Ken leads Boris by 6%

With all the main candidates in place last week saw the first proper poll on next year’s London mayoral election (there have been some previous polls, but these were from sources without a strong track record and pitted Boris Johnson and Ken Livingstone against unnamed alternatives). The poll was conducted between the 7th-8th November (actually before Brian Paddick was selected, though the question named him as the Liberal Democrat candidate).

The YouGov poll for the London Policy Institute found Ken Livingstone ahead on 45%, Boris Johnson on 39% and Brian Paddick on 8%. These are very high shares of the vote for the two main parties compared to last time, no doubt because virtually no one has any idea of who the other candidates are for next May’s election. I expect they will drop in time – in 2004, around 18% of people voted for an “other” party using their first preference vote, in addition 15% voted for Simon Hughes. I strongly suspect Livingstone and Johnson will not be getting a combined share of the vote of 84%! Taking into account second preferences the final voting intention would be Livingstone 53%, Johnson 47%.

Neither of the past mayoral contests have produced a lot of polling, but what there was rarely showed anything but huge Livingstone leads. These are obviously far closer. In advance of next year’s elections I’ve added a London page to the election guide here.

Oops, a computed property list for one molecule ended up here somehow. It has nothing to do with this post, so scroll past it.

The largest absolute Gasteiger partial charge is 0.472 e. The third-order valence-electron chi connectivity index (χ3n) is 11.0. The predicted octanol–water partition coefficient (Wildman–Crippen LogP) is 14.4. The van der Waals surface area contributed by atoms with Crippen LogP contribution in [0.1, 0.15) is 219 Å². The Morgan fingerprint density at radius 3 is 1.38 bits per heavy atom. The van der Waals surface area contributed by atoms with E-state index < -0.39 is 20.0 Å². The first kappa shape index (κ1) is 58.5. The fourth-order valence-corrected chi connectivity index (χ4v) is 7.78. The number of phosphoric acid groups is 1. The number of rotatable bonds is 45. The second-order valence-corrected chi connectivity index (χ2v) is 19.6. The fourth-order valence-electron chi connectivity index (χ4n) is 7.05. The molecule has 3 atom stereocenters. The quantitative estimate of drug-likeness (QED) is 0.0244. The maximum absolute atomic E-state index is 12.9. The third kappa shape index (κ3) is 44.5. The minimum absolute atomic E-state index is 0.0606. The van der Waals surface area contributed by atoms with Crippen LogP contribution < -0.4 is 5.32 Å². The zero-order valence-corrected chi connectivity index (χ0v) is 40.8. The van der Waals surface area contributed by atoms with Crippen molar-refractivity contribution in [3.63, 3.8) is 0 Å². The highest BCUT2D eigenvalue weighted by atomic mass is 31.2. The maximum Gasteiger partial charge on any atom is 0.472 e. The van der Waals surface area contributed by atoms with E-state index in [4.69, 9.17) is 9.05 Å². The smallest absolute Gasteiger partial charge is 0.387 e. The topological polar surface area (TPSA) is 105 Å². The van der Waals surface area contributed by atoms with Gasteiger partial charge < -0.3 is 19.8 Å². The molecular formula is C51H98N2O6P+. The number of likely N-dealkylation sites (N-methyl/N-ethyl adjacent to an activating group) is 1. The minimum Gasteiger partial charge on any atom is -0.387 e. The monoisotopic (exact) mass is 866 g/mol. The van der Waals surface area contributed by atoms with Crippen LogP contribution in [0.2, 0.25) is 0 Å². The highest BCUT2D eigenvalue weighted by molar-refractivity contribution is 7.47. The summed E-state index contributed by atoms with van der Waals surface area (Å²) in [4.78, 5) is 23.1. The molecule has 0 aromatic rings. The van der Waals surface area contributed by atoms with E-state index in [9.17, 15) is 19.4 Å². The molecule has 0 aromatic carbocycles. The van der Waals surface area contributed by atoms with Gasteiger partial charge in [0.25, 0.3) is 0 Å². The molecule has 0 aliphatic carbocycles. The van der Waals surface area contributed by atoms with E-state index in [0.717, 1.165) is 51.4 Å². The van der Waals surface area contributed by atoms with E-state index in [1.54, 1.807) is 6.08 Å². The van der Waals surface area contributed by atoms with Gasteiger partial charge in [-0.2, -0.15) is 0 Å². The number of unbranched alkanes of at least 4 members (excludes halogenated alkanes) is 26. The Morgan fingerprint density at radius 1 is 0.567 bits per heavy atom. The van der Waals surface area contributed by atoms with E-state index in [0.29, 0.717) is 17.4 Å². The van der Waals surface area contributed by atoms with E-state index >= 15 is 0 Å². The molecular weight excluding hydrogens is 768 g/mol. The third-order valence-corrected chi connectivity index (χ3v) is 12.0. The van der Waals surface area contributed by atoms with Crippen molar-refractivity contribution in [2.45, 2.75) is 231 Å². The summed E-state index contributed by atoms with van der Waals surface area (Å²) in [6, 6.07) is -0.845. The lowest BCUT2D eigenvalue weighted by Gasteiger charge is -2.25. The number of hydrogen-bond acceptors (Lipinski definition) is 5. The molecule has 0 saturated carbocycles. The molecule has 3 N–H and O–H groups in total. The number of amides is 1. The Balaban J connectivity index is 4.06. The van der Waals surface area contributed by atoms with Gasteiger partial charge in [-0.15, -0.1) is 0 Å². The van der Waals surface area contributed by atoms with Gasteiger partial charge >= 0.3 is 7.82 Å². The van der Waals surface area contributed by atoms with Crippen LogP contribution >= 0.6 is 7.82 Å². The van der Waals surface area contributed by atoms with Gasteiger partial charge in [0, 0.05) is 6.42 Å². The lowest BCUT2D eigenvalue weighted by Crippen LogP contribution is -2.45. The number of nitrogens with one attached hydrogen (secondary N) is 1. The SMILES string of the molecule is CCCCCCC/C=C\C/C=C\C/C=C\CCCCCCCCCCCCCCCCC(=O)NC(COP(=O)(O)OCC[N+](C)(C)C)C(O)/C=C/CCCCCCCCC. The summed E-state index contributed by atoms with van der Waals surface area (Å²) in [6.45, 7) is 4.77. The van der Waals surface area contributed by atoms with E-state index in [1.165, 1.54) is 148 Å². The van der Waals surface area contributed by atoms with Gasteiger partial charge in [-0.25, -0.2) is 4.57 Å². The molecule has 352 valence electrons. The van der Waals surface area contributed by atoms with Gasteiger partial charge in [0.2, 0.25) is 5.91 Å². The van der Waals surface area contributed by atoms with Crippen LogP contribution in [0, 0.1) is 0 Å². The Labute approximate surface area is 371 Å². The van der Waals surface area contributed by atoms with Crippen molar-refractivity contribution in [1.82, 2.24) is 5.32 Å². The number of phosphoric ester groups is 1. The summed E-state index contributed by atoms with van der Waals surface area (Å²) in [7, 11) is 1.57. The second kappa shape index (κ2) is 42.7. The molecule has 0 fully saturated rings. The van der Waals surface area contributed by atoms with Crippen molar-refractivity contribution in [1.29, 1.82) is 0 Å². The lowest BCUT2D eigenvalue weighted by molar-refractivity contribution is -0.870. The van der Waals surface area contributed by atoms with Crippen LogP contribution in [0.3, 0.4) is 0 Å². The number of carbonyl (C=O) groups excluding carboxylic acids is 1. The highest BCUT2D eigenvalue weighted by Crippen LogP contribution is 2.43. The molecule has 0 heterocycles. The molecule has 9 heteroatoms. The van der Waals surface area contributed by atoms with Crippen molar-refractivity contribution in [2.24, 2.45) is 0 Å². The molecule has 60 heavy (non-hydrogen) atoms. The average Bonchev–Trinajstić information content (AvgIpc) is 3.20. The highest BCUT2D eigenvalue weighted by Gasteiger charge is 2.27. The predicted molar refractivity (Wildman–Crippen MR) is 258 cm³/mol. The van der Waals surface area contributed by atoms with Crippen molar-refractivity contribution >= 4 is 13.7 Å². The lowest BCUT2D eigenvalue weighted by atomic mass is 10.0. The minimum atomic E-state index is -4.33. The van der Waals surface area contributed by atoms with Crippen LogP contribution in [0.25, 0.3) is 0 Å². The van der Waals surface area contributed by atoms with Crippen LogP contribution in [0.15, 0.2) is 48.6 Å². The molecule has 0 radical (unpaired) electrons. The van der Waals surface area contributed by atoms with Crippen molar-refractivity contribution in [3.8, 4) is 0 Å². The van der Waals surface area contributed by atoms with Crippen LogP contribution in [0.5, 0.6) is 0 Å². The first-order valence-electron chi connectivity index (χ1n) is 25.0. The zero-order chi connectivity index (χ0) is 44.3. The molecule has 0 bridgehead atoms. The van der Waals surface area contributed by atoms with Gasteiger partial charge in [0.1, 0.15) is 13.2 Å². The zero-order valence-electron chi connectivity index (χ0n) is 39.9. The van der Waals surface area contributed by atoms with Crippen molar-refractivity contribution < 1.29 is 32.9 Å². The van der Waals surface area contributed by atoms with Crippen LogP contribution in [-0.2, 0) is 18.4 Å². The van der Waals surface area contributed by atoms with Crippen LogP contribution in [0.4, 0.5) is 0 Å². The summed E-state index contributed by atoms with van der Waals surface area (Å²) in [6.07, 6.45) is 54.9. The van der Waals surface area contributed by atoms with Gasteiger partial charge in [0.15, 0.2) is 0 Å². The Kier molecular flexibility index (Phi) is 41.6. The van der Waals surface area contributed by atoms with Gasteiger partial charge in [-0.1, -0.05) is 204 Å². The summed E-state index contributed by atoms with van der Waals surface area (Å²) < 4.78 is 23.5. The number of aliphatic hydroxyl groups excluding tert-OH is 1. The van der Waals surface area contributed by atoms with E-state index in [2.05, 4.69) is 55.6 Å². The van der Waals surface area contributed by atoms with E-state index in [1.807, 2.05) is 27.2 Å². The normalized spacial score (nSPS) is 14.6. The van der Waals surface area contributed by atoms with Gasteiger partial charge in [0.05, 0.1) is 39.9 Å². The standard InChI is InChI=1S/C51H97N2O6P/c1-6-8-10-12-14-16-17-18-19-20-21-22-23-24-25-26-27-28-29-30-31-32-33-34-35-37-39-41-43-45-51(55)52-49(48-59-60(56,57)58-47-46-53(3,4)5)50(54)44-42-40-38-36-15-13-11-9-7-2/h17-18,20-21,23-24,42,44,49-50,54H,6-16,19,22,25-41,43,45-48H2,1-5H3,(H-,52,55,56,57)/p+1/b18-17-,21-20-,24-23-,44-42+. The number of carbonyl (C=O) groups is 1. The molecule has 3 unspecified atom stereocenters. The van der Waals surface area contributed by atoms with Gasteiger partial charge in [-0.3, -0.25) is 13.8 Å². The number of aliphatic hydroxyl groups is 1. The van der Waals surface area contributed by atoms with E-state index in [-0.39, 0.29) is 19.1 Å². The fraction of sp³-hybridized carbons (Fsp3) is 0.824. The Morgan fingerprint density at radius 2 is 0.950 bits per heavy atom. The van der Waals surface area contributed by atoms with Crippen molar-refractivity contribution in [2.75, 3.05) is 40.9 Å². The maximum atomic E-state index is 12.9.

26 Responses to “Ken leads Boris by 6%”

  1. I assume you mean Livingstone 53%, Johnson 47%

  2. Actually, this is not as close as the one taken by ICM at the time of Steve Norris’s selection as the Conservative candidate in 2003.

    That one, also taken at a time when few people had heard of the other candidates, had Livingstone on 27% and Steve Norris on 23%.

  3. I presume that like in the Scottish election, if its exciting and close we will start to see lots of opinion polls in the build-up to polling day.

  4. Thanks Jeff – have no recollection of that one (though of course, it would have been a slightly different situation anyway, any comparable poll in Feb 2003 should have still been a Gavron vs. Livingstone vs. Norris vs. Hughes vs. whoever poll, splitting the Labour vote between Livingstone and Gavron.)

  5. Gavron – the Quango Queen. Now there’s a blast from the bast.

    I strongly support Boris’s proposal to design a new Routemaster bus, with clean engines and disabled access, and low floors.

    However, this will take time to design and produce. I am worried that if there’s nothing tangible in four years, some people won’t believe this promise, so think contingency plans should be made to buy some of the old one’s back, whilst there is time.

    A 6% gap is probably well within the Conservatives’ grasp, but Ken has been a popular figure who makes a difference, so this will surely be close.

  6. The combined share of 84% is too high.

    This is what will happen.

    ken 45%-Libdem7-Green4-BNP3=Ken30%


    This method has been approved by the PM and Chancellor.

  7. With the government in melt-down, I would be surprised (or am I just hopeful) if Ken gets back in. Unless, of course, we see the usual New Labour tactic: electoral irregularities.

  8. The London mayoral election will not follow national politics simply because Ken’s appeal has always been beyond the Labour party. What the poll does show however is that Boris is starting from a good position to challenge Ken and the campaign will decide the result.

    I would be amazed if Boris survives the white heat of an election campaign. It is one thing to be entertaining on Have I Got News for You and to write appealing but simplistic articles for the DT but Boris will need to set out a different vision and a different set of policies to Ken.

    He does not have long to do so.